All relevant activity involving PAN and other cardholder data must have a log entry. This is the most common issue of non-compliance for businesses.
A lack of recordkeeping makes it difficult to trace breaches to a source of entry and resolve them.
PCI standards require software products to guarantee the accuracy of access logs.
The previous ten standards detail the creation and management of PCI compliance requirements. However, all systems eventually become outdated or experience malfunctions. Therefore, businesses must conduct vulnerability scans regularly to pinpoint areas of weakness. Current PCI standards mandate that businesses conduct quarterly scans of their systems.
You must possess appropriate documentation for access, employees, and software, as well as dates when updates were installed. Documenting information flow and storage procedures is a critical part of your annual audit.
Thankfully, modern PCI solutions automatically log changes. Many software options come with document generation tools that enable you to create reports at the click of a button.
The road to PCI-DSS compliance may seem long and arduous. However, you must comply with these standards to perform credit card transactions in your business. There are benefits for going above and beyond the minimum standards instead of simply coasting. Here are a few of these benefits:
Reaching compliance ensures all your digital systems are secure. This improves customer trust and increases the likelihood of building consumer confidence and gaining repeat customers.
Improve your reputation by showing thorough diligence regarding customer data protection.
PCI is just a small part of an overall business security strategy. It may only be a starting point, but installing this infrastructure can make additional regulations easier to comply with over time.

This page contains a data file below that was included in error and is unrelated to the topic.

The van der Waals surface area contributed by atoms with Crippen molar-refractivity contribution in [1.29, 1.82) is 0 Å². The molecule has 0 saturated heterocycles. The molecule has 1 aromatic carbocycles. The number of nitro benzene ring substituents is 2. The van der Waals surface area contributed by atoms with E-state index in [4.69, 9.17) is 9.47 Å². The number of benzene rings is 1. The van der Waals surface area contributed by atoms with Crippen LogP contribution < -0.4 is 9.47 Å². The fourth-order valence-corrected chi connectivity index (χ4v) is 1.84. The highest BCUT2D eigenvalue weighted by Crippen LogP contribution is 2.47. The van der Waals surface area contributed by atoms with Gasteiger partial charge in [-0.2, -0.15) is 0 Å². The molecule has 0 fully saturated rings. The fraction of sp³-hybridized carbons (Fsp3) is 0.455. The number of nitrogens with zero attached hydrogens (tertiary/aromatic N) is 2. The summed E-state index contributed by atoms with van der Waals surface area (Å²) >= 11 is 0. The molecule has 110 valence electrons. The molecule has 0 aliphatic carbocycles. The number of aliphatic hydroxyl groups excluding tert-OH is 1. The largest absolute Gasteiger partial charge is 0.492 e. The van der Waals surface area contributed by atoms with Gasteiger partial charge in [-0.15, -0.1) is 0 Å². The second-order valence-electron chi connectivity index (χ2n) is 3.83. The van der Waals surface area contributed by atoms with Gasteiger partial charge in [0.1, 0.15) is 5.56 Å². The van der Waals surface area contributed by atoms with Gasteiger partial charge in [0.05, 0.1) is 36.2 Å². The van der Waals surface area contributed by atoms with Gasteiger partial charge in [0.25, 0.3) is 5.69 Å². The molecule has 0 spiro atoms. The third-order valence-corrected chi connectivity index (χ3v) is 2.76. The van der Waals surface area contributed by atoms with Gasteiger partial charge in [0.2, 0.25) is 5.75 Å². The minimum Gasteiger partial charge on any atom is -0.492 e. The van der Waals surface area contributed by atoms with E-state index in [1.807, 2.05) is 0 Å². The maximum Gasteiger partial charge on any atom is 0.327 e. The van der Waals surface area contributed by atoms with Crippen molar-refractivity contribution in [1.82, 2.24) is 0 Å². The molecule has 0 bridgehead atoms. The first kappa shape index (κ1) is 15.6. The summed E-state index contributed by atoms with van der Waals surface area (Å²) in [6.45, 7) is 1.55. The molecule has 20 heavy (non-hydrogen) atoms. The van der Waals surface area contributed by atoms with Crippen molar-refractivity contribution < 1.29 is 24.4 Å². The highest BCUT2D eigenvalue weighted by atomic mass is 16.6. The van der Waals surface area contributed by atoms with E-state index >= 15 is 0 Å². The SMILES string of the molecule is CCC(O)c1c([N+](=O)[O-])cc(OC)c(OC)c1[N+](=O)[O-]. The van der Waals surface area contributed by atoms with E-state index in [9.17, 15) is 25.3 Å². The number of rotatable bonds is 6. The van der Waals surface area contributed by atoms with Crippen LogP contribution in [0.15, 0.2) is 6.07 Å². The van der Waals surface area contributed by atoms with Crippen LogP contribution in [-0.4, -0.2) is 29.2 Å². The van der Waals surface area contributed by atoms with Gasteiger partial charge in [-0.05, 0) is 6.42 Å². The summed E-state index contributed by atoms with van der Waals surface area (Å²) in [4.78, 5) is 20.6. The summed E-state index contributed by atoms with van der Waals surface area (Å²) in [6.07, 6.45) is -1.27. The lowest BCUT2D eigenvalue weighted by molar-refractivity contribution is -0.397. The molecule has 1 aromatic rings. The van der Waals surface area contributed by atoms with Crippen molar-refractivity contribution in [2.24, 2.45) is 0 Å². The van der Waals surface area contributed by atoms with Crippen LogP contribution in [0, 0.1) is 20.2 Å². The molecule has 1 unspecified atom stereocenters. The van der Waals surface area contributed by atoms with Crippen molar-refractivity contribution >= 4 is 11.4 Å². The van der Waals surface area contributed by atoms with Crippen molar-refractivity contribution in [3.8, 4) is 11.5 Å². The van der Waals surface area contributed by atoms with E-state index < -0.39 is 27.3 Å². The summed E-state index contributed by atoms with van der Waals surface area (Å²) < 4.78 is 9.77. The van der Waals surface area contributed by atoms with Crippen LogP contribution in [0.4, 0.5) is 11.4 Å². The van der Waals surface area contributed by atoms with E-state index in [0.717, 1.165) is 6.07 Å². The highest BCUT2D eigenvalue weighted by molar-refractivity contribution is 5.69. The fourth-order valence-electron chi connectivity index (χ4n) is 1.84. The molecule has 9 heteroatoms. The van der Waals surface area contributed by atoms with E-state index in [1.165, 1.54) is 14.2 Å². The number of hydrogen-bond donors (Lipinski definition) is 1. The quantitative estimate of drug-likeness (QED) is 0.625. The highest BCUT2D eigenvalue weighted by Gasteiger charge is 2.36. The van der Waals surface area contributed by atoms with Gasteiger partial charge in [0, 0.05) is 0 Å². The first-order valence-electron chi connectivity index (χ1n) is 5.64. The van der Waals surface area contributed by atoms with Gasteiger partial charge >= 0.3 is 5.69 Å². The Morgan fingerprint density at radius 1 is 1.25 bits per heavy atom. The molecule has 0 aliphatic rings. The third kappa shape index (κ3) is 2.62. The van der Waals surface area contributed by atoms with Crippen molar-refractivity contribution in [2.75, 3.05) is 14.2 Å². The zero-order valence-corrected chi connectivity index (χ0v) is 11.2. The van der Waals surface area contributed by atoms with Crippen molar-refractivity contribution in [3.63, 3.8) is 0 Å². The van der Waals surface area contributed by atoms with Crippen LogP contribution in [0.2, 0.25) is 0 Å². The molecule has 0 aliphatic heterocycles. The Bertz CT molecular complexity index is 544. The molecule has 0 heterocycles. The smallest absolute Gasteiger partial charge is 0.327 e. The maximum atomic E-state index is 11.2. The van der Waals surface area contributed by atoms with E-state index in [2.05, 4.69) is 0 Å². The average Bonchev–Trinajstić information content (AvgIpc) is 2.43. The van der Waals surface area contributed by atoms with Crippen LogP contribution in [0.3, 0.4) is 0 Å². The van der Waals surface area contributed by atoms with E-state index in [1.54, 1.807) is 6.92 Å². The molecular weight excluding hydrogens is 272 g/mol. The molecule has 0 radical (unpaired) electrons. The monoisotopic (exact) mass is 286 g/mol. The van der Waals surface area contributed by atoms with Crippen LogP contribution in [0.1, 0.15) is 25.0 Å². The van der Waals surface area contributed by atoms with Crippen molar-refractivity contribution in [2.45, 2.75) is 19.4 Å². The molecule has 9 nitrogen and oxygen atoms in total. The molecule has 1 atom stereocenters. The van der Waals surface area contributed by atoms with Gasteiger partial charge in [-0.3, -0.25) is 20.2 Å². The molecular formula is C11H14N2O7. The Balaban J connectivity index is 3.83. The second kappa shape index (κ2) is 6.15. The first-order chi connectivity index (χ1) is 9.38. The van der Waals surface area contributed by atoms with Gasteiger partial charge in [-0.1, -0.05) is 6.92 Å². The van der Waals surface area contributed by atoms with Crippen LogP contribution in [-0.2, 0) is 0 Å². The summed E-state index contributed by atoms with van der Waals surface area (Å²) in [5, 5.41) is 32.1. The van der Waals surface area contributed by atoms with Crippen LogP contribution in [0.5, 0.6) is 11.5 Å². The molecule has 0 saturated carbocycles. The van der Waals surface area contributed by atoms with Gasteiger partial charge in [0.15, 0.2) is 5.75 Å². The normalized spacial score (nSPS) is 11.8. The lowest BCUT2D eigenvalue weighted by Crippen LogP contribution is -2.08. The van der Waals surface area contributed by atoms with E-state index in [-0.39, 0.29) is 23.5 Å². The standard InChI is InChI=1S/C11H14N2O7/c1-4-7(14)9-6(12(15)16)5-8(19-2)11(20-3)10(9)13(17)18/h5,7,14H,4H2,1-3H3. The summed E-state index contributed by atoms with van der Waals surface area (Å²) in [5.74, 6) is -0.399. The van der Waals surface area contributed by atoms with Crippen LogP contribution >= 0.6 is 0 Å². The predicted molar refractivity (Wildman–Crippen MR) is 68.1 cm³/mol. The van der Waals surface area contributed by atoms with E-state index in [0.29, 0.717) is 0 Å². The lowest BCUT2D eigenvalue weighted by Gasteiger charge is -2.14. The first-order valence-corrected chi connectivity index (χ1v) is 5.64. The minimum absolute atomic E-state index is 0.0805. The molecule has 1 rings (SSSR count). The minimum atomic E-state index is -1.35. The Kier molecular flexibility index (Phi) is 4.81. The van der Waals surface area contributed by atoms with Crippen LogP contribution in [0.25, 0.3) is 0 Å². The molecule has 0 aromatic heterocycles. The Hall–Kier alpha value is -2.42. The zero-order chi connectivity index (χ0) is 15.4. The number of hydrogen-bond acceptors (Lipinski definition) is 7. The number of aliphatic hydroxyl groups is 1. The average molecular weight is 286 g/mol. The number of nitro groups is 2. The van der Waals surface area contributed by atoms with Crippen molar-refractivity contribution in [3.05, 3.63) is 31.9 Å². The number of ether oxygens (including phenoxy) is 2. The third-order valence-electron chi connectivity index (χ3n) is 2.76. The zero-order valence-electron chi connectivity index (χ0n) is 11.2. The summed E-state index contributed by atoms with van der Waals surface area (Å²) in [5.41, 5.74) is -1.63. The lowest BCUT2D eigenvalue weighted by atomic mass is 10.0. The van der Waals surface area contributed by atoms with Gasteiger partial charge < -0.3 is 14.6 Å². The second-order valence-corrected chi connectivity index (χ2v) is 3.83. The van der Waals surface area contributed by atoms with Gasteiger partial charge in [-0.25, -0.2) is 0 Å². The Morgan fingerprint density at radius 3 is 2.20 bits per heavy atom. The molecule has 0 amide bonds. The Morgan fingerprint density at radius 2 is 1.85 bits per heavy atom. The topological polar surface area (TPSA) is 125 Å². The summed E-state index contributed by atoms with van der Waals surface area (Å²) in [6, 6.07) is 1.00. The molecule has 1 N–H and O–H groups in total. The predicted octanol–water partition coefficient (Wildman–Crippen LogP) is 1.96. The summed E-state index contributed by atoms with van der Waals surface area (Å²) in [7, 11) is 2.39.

Avoid major fines. Data breaches commonly lead to huge fines from local and state authorities if they find that the company wasn’t compliant with PCI requirements.
As you can see, taking the time to comply with PCI standards is beneficial to both your internal company workings and your external public perception. In an age where reputation is everything (and anyone on the internet can reach thousands of people instantly), your compliance efforts are not just recommended but essential.
Unlike other recommended standards in business, compliance with PCI cannot be self-assessed and posted on your website. You must follow a specific procedure.
The first step is to visit the PCI Security Standards Council website and download the appropriate self-assessment questionnaire.
The questionnaire you complete depends on your business. When filling out the questionnaire, you’ll need to answer yes/no to questions on the security arrangements you have within your company.
The most common areas where businesses fall short include outdated security protocols, unsecured authentication credentials, and a failure of verification for the SS1 certificate.
Once you finish the questionnaire, you’ll need to pass a vulnerability scan with a PCI SSC Approved Scanning Vendor. This requirement only applies to certain merchants. If it applies to you, you won’t be able to receive the Attestation of Compliance until the scan is completed.
Submit all the information you’ve complied with each step.
The cost of compliance largely depends on the business. The more card transactions you have, the more complex and more expensive it becomes to remain compliant.
As a result, some major corporations and enterprises, typically classified as level 1 or level 2 merchants, hire PCI experts. These professionals work directly with businesses to ensure compliance. Using a PCI expert is rarely necessary for small businesses.
Many merchant account suppliers offer free or extremely low-cost software for annual compliance with PCI standards. For an already compliant business, it can cost just a few hundred dollars to maintain that compliance every year.
For a small business starting from nothing, it could cost a few thousand dollars to get all the necessary software in place.
In 2020, less than 30% of companies complied with PCI compliance requirements. Year-over-year, the number of compliant companies is falling.
Although fines are not published, they do happen. Fines can range from $5,000 to $100,000 per month until the merchant complies with PCI.
Banks that receive fines have a habit of passing them onto their clients. These come in the form of increased transaction fees or, in the worst-case scenarios, termination of the business relationship.